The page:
Dr. Corkum and the research team are partnering with Velsoft® Training Materials, an internationally known software company out of New Glasgow, to build this program. Teachers in Nova Scotia are currently testing the platform. A Canada-wide evaluation of this program will happen next school year. If the program is successful, Dalhousie University’s Industry Liaison and Innovation will help to make this program sustainable over time so teachers can use it across Canada to help children with neurodevelopmental disorders.
- The joint initiative of the Ministry of Health and the Ministry of Innovation, Science, and Economic Development has dedicated $13.8M in funding for 22 new innovative eHealth projects.
- The Canadian Institutes of Health Research (CIHR) eHealth Innovation Partnership Program (eHIPP) supports research that tests eHealth solutions in real-world contexts focused on youth mental health and on seniors with complex care needs at home.
- Academic partners include: Dr. Isabel Smith from Dalhousie University, Dr. Melissa McGonnell from Mount Saint Vincent University, and Dr. Nezihe Elik and Dr. Terry Bennet from McMaster University. Also, Dr. Pantelis Andreou from Dalhousie University is the statistician on this grant.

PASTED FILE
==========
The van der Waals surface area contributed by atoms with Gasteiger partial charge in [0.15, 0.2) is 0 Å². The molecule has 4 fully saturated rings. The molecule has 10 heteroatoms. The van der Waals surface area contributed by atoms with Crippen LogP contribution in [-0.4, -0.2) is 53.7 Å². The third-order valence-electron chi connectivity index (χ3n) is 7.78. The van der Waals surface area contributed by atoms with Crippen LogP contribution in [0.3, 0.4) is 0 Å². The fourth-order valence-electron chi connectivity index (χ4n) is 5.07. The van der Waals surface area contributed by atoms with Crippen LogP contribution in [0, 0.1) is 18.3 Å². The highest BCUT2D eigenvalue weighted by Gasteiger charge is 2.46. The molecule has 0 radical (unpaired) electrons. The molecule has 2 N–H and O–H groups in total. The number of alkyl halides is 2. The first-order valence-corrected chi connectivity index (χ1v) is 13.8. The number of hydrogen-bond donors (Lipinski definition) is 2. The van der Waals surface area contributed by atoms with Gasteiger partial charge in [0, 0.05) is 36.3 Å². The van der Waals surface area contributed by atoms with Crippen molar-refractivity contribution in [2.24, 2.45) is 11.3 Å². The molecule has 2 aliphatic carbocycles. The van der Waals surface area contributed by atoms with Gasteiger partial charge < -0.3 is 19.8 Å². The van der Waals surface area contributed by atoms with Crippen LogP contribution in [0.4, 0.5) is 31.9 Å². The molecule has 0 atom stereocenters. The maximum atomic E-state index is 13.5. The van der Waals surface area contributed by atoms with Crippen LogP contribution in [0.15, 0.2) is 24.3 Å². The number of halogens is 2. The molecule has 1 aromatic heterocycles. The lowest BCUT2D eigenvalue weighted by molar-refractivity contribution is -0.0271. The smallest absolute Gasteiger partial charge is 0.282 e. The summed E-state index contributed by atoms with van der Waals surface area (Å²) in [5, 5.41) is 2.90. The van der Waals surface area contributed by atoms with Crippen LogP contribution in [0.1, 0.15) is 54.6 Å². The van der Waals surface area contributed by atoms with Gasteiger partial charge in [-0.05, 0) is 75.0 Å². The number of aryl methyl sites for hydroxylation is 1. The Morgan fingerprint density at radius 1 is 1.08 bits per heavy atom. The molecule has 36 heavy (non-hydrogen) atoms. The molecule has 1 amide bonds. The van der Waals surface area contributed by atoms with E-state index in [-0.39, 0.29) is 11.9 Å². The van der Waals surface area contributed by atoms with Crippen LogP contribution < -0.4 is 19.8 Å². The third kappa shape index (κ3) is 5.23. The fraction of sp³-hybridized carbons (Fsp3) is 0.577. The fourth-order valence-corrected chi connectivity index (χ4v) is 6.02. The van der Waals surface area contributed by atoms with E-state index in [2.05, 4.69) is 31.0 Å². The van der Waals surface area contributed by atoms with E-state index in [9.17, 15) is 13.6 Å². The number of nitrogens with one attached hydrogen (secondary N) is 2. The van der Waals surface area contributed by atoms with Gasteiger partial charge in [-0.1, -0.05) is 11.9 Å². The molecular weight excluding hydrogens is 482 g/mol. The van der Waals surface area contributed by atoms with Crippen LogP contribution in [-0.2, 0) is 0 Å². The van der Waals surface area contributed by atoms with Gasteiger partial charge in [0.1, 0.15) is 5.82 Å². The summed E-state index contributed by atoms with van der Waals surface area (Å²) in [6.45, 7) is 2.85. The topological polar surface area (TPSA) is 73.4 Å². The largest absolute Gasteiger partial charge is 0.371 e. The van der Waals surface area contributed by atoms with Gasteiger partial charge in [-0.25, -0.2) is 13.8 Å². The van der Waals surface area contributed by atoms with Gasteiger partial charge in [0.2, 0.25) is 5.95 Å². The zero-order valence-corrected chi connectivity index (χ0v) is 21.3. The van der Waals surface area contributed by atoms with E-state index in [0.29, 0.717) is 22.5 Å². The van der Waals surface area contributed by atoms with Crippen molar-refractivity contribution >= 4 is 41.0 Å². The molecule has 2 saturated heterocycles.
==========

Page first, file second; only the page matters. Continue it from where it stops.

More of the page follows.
- Teacher Help has partnered with three national associations for NDDs: Canadian ADHD Resource Alliance (CADDRA), Learning Disability Association of Canada (LDAC) and Autism Canada. They will provide input on the content of the Teacher Help program and in-kind contributions to this research.
- Additional partners include Nova Scotia Department of Health and Wellness, Nova Scotia Health Research Foundation, Children and Youth in Challenging Contexts Institute, Canadian Family Advisory Network, Maternal Infant Child Youth Research Network. Other partners are the Canadian Psychological Association Section of Educational and School Psychologists and the Canadian Association of School Psychologists.